Condo Pools: Kids’ Secret Weapon In The Battle Against Winter

For three years we lived in Playa del Carmen, Mexico, where the kids swam daily either in the pool or the Caribbean. They loved it and would spend hours in the water, playing with each other. Birthdays were usually held around the pool and it became a pretty integral part of our life.

So when we moved back to the Vancouver area, I set about finding a downtown condo that had a swimming pool in the building.

The kids love swimming and the oldest three kids taught themselves how to swim by spending every day at the pool in Mexico. I didn’t want to lose that accessibility to water. Also, Vancouver gets pretty rainy in the winter, so although there are good community pools nearby (Hillcrest is great), I knew that we’d be far more likely to use an in-building pool during the winter doldrums than trekking out to a community centre.


The pool in back of our old place in Mexico was well used by the kids.


We also visited nearby cenotes to swim and dive in some incredible environments.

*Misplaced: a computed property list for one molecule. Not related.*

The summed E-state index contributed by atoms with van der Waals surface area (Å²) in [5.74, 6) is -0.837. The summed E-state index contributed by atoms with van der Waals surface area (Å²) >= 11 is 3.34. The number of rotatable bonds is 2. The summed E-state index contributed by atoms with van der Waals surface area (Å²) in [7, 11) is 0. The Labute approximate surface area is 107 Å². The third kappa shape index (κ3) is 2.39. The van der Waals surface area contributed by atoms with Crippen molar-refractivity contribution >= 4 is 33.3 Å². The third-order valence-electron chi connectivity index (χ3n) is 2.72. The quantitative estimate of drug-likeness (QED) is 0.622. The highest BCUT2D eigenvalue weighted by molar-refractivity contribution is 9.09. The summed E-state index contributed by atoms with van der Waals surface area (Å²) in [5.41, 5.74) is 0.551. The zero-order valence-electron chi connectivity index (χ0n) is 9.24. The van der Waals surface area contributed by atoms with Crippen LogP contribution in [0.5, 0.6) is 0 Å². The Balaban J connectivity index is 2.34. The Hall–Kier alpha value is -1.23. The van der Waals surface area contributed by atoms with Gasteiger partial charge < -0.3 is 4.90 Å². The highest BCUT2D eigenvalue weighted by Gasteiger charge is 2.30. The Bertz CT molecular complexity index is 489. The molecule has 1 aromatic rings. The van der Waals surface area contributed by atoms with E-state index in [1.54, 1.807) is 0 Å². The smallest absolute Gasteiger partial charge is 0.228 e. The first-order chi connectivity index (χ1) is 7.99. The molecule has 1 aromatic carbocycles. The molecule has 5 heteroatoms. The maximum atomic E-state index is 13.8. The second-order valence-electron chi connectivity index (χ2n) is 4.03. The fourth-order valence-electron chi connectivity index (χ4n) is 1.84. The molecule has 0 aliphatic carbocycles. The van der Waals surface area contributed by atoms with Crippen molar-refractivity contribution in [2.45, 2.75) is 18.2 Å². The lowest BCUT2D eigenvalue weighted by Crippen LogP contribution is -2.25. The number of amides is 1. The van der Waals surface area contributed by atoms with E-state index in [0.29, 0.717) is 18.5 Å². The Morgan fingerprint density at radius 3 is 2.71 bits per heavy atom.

Our condo pool lets the kids get their swimming in, even on the rainiest of days.


Sometimes they’ll take a time out (voluntary or otherwise) and sit with me on the side.









The result has been better than even I expected. The pool is indoors (there are some outdoor pools in Vancouver, like The Brava), which shelters it from the elements, while containing the kids in a safe, consistently-in-view area. They can easily spend a couple hours diving and splashing, generally burning off after school energy before getting hot chocolate upstairs.

I purchased a couple of life jackets for the two younger non-swimmers, so when I’mΒ not feeling like jumping in with the kids, IΒ can sit on the side, watching them all play, without (as much) fear. The pool has truly added a ton of value to our already highly optimized condo existence, so much so that we now have a Water Wednesday, one of our Theme Nights, where we go to the pool after school and have fish for dinner.

Not having to leave our block to visit a pool means we use it way more than we would a community pool, which is a win-win for everyone.

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Adrian Crook is a father of five living in beautiful downtown Vancouver, Canada. He's an advocate for rental housing and public transit.